Today the trial of Geir Haarde, the ex-Prime Minister of Iceland, begins. Haarde was Prime Minister of Iceland during the financial crisis of 2008 that crippled three of Iceland’s largest banks. The Icelandic collapse soured relations with the UK, the largest financial center in Europe after the Icelandic government was unable to guarantee the deposits of British customers of Icesave, an online bank that collapsed during the crisis. Haarde is the first political leader to face criminal charges over his role in the financial crisis of 2008. The specific charges against Haarde are a worrying precedent, and the trial itself is little more than a politically advantageous witch-hunt.
That many people, not just in Iceland but around the world, are angry over the role of their leaders during the 2008 financial crisis is easy to understand. From all wings of the political spectrum, from the Occupy movement to Ron Paul’s campaign, there has been concentrated anger at the stupidity and irresponsibility of crony capitalism. While there is a lot of anger to go around the fact remains that very few people involved in the financial crisis were actually breaking the law. The charges leveled at Haarde illustrate the desperation that possesses those who want a scapegoat.
Haarde is charged with being negligent, charges that he has rejected. According to prosecutors, Haarde failed to implement the recommendations of a committee that would have strengthened Iceland’s economy. Haarde says even were the recommendations implemented Iceland could not have been saved from the 2008 crisis. While it might well be true that Haarde was negligent, perhaps even incompetent, he should not be facing criminal charges. Prosecuting someone for negligence after the fact is dangerous. It would be absurd to argue that Roosevelt should have been charged with negligence after the attack on Pearl Harbor, or that Chamberlain should have been charged with negligence after Munich. Hindsight is a luxury that we cannot afford in a criminal court.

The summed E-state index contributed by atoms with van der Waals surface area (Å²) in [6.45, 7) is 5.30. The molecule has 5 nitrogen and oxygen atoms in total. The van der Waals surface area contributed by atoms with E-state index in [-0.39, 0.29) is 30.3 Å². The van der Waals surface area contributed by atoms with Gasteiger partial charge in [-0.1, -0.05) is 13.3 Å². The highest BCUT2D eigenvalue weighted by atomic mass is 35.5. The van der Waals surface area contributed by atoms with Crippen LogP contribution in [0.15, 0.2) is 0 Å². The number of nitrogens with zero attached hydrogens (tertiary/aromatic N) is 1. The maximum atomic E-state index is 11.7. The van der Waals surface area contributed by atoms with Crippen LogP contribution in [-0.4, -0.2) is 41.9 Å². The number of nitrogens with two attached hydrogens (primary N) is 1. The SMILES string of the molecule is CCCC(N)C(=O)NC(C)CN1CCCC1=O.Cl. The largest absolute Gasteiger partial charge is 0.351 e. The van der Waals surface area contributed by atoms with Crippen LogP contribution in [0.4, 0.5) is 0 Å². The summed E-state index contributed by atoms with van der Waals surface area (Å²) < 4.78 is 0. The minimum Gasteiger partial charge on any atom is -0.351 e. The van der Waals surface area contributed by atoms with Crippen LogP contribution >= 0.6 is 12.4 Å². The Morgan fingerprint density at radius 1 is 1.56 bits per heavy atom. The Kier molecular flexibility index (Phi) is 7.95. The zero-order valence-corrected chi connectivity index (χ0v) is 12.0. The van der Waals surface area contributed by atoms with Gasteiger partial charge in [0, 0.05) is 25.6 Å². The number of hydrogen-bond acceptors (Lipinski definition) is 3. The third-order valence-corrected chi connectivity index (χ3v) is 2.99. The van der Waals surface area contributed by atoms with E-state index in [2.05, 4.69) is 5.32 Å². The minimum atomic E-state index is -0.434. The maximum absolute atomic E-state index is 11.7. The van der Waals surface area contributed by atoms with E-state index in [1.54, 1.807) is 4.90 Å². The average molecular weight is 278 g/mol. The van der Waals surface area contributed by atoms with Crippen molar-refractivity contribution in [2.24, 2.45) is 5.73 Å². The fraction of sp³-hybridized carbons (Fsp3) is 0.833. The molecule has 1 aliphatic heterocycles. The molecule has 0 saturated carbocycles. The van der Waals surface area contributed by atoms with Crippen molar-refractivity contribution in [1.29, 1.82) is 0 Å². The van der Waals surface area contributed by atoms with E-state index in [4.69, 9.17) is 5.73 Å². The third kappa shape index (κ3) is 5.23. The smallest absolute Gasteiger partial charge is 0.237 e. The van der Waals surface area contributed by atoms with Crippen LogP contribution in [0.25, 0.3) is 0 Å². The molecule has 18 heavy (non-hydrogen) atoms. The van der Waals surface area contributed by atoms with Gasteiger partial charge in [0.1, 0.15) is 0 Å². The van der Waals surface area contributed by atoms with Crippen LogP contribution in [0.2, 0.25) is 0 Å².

We will not know the outcome of this case, being held at a special “Landsomur” (High Court) court, for some weeks. Haarde’s political opposition will not doubt capitalize on the trail throughout its duration. What is most unfortunate about Haarde’s trial is that it is distracting from what should be the focus of the Icelandic government, which is the rebuilding of a safe and secure financial sector. The financial crisis of 2008 was too severe for petty, politically motivated, and ineffective witch-hunting. I hope that Haarde’s trial is the first and last of its kind we will see.